Press Coverage : Startups like Artzolo are helping small-town artists sell their work online
The Economic Times, world’s second-most widely read English-language business newspaper, recently featured our portfolio startup ArtZolo for their artwork platform. Read the article here..
For Solomon R, an artist from Trichy, who has travelled to all major Indian cities to conduct exhibitions of his paintings and ended up with no takers in the past, registering at Artzolo has been an acceleration of his art work.
He is now selling his work for tens of thousands of Rupees within the online art ecosystem. Solomon’s is not a lone story.
Be it Bijay Biswal from Nagpur who has sold over 40 works at prices as high as Rs 2.5 lakh through the same platform, or Palak Srivastava, a voice-over artist from Gorakhpur who got hired in a week’s time after registering with artist aggregator app talentrack, artistes from smaller cities are increasingly turning to online platforms and apps that roll out before them faster tracks to fame.
Shravani Vatti, founder of online art rental platform Artenthuse believes such platforms render artists more power. “Most of the art galleries are in metros or Tier-I cities. Through our website artists can practise from wherever they want and still sell their works.”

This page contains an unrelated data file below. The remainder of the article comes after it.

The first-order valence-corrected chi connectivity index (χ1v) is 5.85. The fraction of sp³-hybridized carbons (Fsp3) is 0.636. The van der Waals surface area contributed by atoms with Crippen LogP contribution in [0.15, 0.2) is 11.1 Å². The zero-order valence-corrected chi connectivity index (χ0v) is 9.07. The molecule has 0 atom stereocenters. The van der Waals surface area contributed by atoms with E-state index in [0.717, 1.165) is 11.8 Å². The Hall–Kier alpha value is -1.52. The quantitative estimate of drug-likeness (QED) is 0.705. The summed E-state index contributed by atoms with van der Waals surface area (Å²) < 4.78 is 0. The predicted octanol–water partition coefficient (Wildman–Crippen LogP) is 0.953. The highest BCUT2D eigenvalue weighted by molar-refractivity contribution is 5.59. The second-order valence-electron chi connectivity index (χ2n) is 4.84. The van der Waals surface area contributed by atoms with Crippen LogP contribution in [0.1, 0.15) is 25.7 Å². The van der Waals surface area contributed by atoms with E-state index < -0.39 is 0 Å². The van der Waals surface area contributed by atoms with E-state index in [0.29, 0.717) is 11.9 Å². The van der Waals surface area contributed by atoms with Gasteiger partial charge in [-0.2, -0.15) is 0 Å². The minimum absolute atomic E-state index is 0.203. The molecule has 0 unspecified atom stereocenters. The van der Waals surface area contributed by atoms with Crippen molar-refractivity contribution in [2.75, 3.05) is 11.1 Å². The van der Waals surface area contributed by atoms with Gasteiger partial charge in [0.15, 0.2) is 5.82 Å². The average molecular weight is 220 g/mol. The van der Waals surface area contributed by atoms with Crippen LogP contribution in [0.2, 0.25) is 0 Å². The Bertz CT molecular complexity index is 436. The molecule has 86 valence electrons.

While metros continue to produce major share of the artists turning to online channels, Vatti confirms smaller towns are catching up and estimates 30-40% of those registered with her site to be from Tier-II or Tier-III cities like Durgapur, Indore, Baroda, Visakhapatnam and even remote villages in Assam.
Vishal Singhal, cofounder at ArtZolo, which has 20% of its registered artists from smaller towns, has seen prices of works by small town artists going up by 10-50% in the course of time.
“In smaller towns, there is so much peer pressure and hence not many take art as the mainstream. This kind of a channel helps to eliminate it. This gives them opportunity to see other artists’ works and understand where they stand in the spectrum,” says Singhal, who nonetheless believe that online art channels and offline art galleries would and should coexist together.
Not just creative artists, but their performing counterparts too are boarding the online bandwagon as much as the former do.
Talentrack witnessed a humongous number of over 65,000 artists and 1,500 recruiters from over 600 cities and towns registering on its platform in a matter of few months after launch.
“When we started 11 months back it was just 10-15 artists getting added on a daily basis. Today the number has exceeded 300. There has been a steady increase in the number of artists from Tier-II-III cities,” said Vineet Bajpai, founder of the company.
According to him, online channels democratise the process and levels the field for aspiring artists, unlike the traditional ways which have not been completely kind to the thousands of artists who once flocked the streets of Mumbai or Chennai with cine-dreams. He adds that this way the recruiters are also saved from the struggle of sitting through hundreds of auditions a day.